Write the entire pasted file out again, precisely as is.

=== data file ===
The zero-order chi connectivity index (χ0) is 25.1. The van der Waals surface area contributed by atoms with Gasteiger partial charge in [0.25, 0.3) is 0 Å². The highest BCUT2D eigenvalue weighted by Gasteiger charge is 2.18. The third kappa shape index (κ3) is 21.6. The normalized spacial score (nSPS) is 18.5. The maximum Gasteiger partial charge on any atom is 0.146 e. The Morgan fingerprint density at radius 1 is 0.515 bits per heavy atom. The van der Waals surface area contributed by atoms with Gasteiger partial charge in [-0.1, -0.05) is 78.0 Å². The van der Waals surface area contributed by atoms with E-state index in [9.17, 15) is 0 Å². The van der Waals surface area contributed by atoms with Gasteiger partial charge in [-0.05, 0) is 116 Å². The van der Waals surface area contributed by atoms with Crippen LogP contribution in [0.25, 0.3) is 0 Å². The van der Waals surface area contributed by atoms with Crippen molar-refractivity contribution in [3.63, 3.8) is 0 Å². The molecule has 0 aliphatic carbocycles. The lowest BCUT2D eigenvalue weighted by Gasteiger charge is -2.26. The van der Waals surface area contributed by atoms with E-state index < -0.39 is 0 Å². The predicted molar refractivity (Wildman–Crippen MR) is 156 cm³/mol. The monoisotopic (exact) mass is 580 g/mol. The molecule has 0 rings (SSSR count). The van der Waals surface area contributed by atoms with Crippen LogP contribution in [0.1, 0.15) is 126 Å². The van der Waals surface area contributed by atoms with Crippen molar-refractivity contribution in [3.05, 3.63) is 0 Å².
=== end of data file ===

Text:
The zero-order chi connectivity index (χ0) is 25.1. The van der Waals surface area contributed by atoms with Gasteiger partial charge in [0.25, 0.3) is 0 Å². The highest BCUT2D eigenvalue weighted by Gasteiger charge is 2.18. The third kappa shape index (κ3) is 21.6. The normalized spacial score (nSPS) is 18.5. The maximum Gasteiger partial charge on any atom is 0.146 e. The Morgan fingerprint density at radius 1 is 0.515 bits per heavy atom. The van der Waals surface area contributed by atoms with Gasteiger partial charge in [-0.1, -0.05) is 78.0 Å². The van der Waals surface area contributed by atoms with E-state index in [9.17, 15) is 0 Å². The van der Waals surface area contributed by atoms with Gasteiger partial charge in [-0.05, 0) is 116 Å². The van der Waals surface area contributed by atoms with Crippen LogP contribution in [0.25, 0.3) is 0 Å². The van der Waals surface area contributed by atoms with Crippen molar-refractivity contribution in [3.63, 3.8) is 0 Å². The molecule has 0 aliphatic carbocycles. The lowest BCUT2D eigenvalue weighted by Gasteiger charge is -2.26. The van der Waals surface area contributed by atoms with E-state index < -0.39 is 0 Å². The predicted molar refractivity (Wildman–Crippen MR) is 156 cm³/mol. The monoisotopic (exact) mass is 580 g/mol. The molecule has 0 rings (SSSR count). The van der Waals surface area contributed by atoms with Crippen LogP contribution in [0.1, 0.15) is 126 Å². The van der Waals surface area contributed by atoms with Crippen molar-refractivity contribution in [3.05, 3.63) is 0 Å².